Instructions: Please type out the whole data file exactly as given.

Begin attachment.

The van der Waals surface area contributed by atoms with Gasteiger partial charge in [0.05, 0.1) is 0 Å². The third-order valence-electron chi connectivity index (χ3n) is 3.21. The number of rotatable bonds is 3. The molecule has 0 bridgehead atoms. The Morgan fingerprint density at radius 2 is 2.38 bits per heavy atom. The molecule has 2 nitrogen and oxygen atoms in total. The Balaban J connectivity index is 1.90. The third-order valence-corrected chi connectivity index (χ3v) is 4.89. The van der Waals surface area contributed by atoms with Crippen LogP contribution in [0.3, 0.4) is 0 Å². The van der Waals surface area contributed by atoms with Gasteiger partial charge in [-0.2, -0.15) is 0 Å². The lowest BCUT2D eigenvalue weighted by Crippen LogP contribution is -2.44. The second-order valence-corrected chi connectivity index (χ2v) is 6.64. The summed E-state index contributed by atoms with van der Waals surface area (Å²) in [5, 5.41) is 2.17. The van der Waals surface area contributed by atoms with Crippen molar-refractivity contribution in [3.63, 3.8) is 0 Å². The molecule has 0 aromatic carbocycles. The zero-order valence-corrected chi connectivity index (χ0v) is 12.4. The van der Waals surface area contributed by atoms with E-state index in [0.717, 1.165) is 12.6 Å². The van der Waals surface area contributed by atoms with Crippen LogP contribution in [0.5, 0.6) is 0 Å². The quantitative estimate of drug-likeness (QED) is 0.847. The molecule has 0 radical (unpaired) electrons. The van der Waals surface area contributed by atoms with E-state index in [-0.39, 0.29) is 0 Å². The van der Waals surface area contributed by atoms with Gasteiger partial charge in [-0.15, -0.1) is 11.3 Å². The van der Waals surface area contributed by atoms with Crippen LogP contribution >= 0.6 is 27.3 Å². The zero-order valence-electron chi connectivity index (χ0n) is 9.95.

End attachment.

The van der Waals surface area contributed by atoms with Gasteiger partial charge in [0.05, 0.1) is 0 Å². The third-order valence-electron chi connectivity index (χ3n) is 3.21. The number of rotatable bonds is 3. The molecule has 0 bridgehead atoms. The Morgan fingerprint density at radius 2 is 2.38 bits per heavy atom. The molecule has 2 nitrogen and oxygen atoms in total. The Balaban J connectivity index is 1.90. The third-order valence-corrected chi connectivity index (χ3v) is 4.89. The van der Waals surface area contributed by atoms with Crippen LogP contribution in [0.3, 0.4) is 0 Å². The van der Waals surface area contributed by atoms with Gasteiger partial charge in [-0.2, -0.15) is 0 Å². The lowest BCUT2D eigenvalue weighted by Crippen LogP contribution is -2.44. The second-order valence-corrected chi connectivity index (χ2v) is 6.64. The summed E-state index contributed by atoms with van der Waals surface area (Å²) in [5, 5.41) is 2.17. The van der Waals surface area contributed by atoms with Crippen molar-refractivity contribution in [3.63, 3.8) is 0 Å². The molecule has 0 aromatic carbocycles. The zero-order valence-corrected chi connectivity index (χ0v) is 12.4. The van der Waals surface area contributed by atoms with E-state index in [0.717, 1.165) is 12.6 Å². The van der Waals surface area contributed by atoms with Crippen LogP contribution in [0.5, 0.6) is 0 Å². The quantitative estimate of drug-likeness (QED) is 0.847. The molecule has 0 radical (unpaired) electrons. The van der Waals surface area contributed by atoms with E-state index in [-0.39, 0.29) is 0 Å². The van der Waals surface area contributed by atoms with Gasteiger partial charge in [-0.15, -0.1) is 11.3 Å². The van der Waals surface area contributed by atoms with Crippen LogP contribution >= 0.6 is 27.3 Å². The zero-order valence-electron chi connectivity index (χ0n) is 9.95.